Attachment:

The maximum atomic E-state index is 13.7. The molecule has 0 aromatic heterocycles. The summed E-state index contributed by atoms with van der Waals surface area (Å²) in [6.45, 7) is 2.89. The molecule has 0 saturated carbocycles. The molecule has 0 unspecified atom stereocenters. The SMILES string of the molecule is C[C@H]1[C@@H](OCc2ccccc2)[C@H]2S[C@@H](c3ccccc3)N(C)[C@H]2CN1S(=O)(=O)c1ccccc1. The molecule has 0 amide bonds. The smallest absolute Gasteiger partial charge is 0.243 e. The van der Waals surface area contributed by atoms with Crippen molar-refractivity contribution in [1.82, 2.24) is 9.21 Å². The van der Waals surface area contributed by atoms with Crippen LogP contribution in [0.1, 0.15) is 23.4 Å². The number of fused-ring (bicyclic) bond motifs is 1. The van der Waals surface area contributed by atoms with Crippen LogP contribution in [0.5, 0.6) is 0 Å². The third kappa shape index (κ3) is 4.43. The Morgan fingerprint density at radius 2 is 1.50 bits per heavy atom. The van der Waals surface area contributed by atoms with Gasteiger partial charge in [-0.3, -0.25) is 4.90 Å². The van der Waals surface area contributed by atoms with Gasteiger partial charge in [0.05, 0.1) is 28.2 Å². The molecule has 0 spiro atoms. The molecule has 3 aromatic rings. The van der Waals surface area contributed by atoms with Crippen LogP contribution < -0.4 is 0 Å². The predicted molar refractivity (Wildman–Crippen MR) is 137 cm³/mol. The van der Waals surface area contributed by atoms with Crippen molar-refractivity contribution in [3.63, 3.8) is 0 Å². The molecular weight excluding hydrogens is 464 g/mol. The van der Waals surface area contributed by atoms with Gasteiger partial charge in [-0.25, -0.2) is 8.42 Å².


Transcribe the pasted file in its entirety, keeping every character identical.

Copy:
The maximum atomic E-state index is 13.7. The molecule has 0 aromatic heterocycles. The summed E-state index contributed by atoms with van der Waals surface area (Å²) in [6.45, 7) is 2.89. The molecule has 0 saturated carbocycles. The molecule has 0 unspecified atom stereocenters. The SMILES string of the molecule is C[C@H]1[C@@H](OCc2ccccc2)[C@H]2S[C@@H](c3ccccc3)N(C)[C@H]2CN1S(=O)(=O)c1ccccc1. The molecule has 0 amide bonds. The smallest absolute Gasteiger partial charge is 0.243 e. The van der Waals surface area contributed by atoms with Crippen molar-refractivity contribution in [1.82, 2.24) is 9.21 Å². The van der Waals surface area contributed by atoms with Crippen LogP contribution in [0.1, 0.15) is 23.4 Å². The number of fused-ring (bicyclic) bond motifs is 1. The van der Waals surface area contributed by atoms with Crippen LogP contribution in [0.5, 0.6) is 0 Å². The third kappa shape index (κ3) is 4.43. The Morgan fingerprint density at radius 2 is 1.50 bits per heavy atom. The van der Waals surface area contributed by atoms with Gasteiger partial charge in [-0.3, -0.25) is 4.90 Å². The van der Waals surface area contributed by atoms with Gasteiger partial charge in [0.05, 0.1) is 28.2 Å². The molecule has 0 spiro atoms. The molecule has 3 aromatic rings. The van der Waals surface area contributed by atoms with Crippen LogP contribution < -0.4 is 0 Å². The predicted molar refractivity (Wildman–Crippen MR) is 137 cm³/mol. The van der Waals surface area contributed by atoms with Crippen molar-refractivity contribution in [3.63, 3.8) is 0 Å². The molecular weight excluding hydrogens is 464 g/mol. The van der Waals surface area contributed by atoms with Gasteiger partial charge in [-0.25, -0.2) is 8.42 Å².